Worksheets instead of Teaching, in D.C.

Flickr: rkeohane

A worksheet.

Now reading: “The McEducation of the Negro: Franchising is an outstanding model for selling Big Macs. But it can be toxic to classrooms” by Natalie Hopkinson:

That’s how it went: rewards and punishments, then worksheets. No instruction, just worksheets. At the end of the class, Bridgers, who works as an exterminator, pulled aside the teacher, a young white male and recent graduate.

“I wanted to know when he was going to do some, you know, teaching,” Bridgers explained to me recently. “You know, like, how we used to have in school? She would stand in front of the class … “…

Of course, today the “reformers” say that that way of teaching is old school. It was fine before the days of social media and the “information revolution” and the global economy. But now, as the argument goes in films like Waiting for Superman, no self-respecting parent would ever send his or her child to a “failing” public school like the one that generations of Bridgers’ family attended in their neighborhood in Northeast Washington.

For Bridgers’ son and a disproportionate number of black students around the country, charter schools have become the preferred choice.

The idea is that charters can find a model that produces results — measured in test scores — then apply it to different campuses. They can raise and spend money independently. They can have management consultants, and they can compete — just like a business. As the charter school movement picks up steam nationwide, the District of Columbia may provide a glimpse of the future of “choice”: Roughly 40 percent of children enrolled in District of Columbia public schools attend charters.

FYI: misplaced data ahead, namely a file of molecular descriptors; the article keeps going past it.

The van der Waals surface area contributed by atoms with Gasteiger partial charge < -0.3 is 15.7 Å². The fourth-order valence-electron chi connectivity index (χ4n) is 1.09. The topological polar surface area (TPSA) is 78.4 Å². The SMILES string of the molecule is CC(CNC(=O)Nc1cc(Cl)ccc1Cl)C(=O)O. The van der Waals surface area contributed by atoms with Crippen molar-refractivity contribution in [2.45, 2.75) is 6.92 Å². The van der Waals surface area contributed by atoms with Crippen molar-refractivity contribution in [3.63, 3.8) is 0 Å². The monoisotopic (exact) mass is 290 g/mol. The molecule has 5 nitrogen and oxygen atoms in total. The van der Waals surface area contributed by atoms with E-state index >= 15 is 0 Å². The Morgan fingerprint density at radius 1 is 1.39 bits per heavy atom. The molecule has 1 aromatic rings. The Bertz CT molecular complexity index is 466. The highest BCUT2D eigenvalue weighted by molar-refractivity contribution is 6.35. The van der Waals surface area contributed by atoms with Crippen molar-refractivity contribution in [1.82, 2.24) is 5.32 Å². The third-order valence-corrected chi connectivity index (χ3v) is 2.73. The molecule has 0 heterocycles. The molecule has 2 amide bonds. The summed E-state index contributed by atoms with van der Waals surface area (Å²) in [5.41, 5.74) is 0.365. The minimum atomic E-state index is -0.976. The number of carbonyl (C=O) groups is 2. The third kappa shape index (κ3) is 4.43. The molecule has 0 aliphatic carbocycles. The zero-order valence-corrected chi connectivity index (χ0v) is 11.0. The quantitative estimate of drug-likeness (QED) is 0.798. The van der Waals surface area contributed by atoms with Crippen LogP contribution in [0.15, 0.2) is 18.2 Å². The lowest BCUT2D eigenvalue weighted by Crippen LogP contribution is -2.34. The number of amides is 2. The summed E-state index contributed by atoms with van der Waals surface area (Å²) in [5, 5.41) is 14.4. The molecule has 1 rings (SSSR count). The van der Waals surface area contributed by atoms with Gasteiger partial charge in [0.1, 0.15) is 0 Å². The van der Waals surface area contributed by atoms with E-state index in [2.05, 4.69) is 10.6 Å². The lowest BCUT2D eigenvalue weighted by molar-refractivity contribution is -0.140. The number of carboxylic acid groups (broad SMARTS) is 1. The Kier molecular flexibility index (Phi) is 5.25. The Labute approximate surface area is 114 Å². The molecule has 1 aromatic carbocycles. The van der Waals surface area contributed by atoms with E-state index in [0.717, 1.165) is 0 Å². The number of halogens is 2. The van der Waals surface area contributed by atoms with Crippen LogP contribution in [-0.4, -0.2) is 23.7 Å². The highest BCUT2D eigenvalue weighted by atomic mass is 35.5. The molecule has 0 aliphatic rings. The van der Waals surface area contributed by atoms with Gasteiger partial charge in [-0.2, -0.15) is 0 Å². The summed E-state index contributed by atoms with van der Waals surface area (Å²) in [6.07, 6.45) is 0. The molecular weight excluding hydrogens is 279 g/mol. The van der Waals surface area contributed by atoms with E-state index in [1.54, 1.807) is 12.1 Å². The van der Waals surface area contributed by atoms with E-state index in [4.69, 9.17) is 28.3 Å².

The rest is here.

  • nandalal rasiah

    the prime benefit of charters is that it is possible to tell them to pound sand if they do not do what they say they will. The focus on performance metrics as the achilles heel of charters is unfortunate–either you don’t measure anything and don’t know what’s going on or you create a system which contains clear incentives to game it. This is a dilemma which has never been solved to all parties’ satisfaction. I would think that parents would simply be happy to know that the bums can actually be kicked out rather than destroy several generations.

    The biggest difference between the scary rural public HS I avoided (63% graduation rate) and the suburban one which I eventually attended (87% and tons of AP classes) was that the tax base for the latter was much larger.

    So, if both charters and public schools produce students who do not succeed at similar rates, who or what then do we blame? I don’t think Rhee is responsible and the empowerment of parents in Compton has more to do with the sacred nature of trust placed in tax-funded public officials to educate their children. Schools are prisons for far more students than we would care to admit. Let ‘em out.